Daniel Ricciardo’s second career F1 win was even more emphatic than the first in Canada seven weeks ago. The Red Bull driver overtook Lewis Hamilton and then Fernando Alonso with two incisive moves in the final laps of an extremely eventful Hungarian Grand Prix.
All three drivers deserved to be on the podium for different but equally dramatic reasons: Ricciardo for his strategic nous and the ability to strike cleanly when necessary; Alonso for giving Ferrari their best result by far this season thanks to making his final set of tyres last for almost half the race; and Hamilton for achieving the near-miracle of finishing a strong third despite starting from the pit lane at a track where overtaking is supposed to be even more difficult than usual.
Hamilton’s start from the back had been caused by major fire at the beginning of qualifying; the second time in a week that his car had let him down at a crucial moment. If good luck was to go his way, then it came within seconds of the start when, going into the second corner, his cold brakes snatched and pitched the Mercedes into a spin, Hamilton just scraping the barrier. Meanwhile, team-mate Nico Rosberg’s good fortune was about to desert him.
Starting from pole – and compounding Hamilton’s frustration even further – Rosberg was almost ten seconds to the good when Marcus Ericsson crashed his Caterham. Unfortunately for the top four – Rosberg, Valtteri Bottas (Williams), Sebastian Vettel (Red Bull) and Alonso, the Safety Car was called just after they had passed the pit entrance. As the rest, led by Jenson Button (McLaren) and Ricciardo, piled into the pits to get rid of Intermediate tyres prompted by a shower not long before the start, the erstwhile leaders were losing time and about to slip down the order.
Button’s great opportunity was lost when McLaren’s weather forecasting seemed different to everyone else as Button was alone in returning with a fresh set of wet-weather tyres. Ricciardo took the lead as Button made the inevitable return to the pits on lap 15, positions remaining the same until lap 22 when a crash for the Force India of Sergio Perez triggered a second appearance by the Safety Car.
The race was at one-third distance and prompted a variety of strategies as teams decided what to do next with Soft and Medium tyres that were very close in terms of performance and endurance.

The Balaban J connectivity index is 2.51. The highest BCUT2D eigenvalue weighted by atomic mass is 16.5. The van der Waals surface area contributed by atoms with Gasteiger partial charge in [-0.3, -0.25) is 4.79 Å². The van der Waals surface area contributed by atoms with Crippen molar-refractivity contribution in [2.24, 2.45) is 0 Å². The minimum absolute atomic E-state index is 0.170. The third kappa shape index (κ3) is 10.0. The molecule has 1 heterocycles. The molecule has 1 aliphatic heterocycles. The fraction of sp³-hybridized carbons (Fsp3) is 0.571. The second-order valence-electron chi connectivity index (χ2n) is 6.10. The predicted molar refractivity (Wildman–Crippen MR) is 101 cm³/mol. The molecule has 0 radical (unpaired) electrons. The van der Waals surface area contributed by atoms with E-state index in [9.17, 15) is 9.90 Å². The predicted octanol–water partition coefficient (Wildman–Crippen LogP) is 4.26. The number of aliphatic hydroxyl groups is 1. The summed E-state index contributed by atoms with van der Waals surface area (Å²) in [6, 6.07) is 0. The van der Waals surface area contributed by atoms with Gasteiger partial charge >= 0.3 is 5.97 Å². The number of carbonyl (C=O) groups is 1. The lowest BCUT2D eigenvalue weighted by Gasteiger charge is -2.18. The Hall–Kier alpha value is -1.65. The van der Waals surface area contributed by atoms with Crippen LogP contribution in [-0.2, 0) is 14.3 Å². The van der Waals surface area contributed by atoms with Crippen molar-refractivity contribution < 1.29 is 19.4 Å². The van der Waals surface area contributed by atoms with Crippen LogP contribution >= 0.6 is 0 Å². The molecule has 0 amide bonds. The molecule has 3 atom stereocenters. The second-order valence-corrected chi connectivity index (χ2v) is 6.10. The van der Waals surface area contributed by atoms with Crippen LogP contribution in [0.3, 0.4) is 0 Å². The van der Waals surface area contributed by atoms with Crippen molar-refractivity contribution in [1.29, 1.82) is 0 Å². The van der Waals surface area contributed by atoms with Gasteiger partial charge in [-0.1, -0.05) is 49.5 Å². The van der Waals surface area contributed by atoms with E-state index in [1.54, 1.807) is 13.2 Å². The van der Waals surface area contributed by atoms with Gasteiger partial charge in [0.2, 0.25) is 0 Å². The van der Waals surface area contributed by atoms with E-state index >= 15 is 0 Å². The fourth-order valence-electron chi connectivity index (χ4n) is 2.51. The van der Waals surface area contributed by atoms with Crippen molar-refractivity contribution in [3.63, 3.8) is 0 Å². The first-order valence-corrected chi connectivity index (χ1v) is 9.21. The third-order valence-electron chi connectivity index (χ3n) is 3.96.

Ferrari decided not to stop, putting Alonso into a lead no one had expected. Rosberg also stayed out and moved into third but his attention was focussed on the fact that a typically energetic charge by Hamilton had brought him into fifth place, not far behind Vettel. These three were covered by less than two seconds, and were soon joined by Ricciardo on his fresh tyres. As Rosberg started to edge ahead, Hamilton knew he needed to do something about Vettel. His problem was solved when the reigning World Champion put a wheel on the artificial grass edging the exit of the final corner and, unlike Perez, managed to miss the pit wall on the opposite of the track.
Ricciardo was poised to move up the leaderboard when the Mercedes pair stopped, Rosberg on lap 32 (for the Soft) and Hamilton seven laps later for the Medium. This discrepancy in Mercedes tactics would once again stretch the meaning of ‘team-mate’ as the race moved into the final third.
It was clear Rosberg in fourth place would need to stop once more whereas Hamilton, running third, was looking to run to the finish if he could. When asked to allow his team-mate through, Hamilton refused, saying he was not going to lose time because Rosberg was a couple of car lengths behind. “If he wants to overtake me, then let him do that,” was a response bound to trigger post-race debate just as surely as Mercedes attempt to dictate tactics in the first place.
While this airwave activity was going on, Ricciardo had lost his lead with a final stop that dropped him to fourth, the top three being Alonso, Hamilton and Rosberg. That became third for the Red Bull when Rosberg made his third stop with 14 laps to go.
The man to watch had become Ricciardo with his fresher tyres and impressive self-confidence when sizing up two of the most difficult drivers to overtake. On lap 67 he ran round the outside of Hamilton at Turn 2 and placed himself perfectly to grab second place at the next corner. With momentum at a peak, he dived down the inside of Alonso at Turn 1 on lap 68 to take the lead. Rosberg, meanwhile, had charged from seventh to fourth and, in the process, restricted Hamilton’s gain of extra points to just three. Nonetheless, Hamilton was happy with that, given that he had faced a bleak afternoon and came within a fraction of ending it all against the barrier.
The championship – and F1 – is in good shape going into the summer break. Round 12 will be in Belgium on 24 August.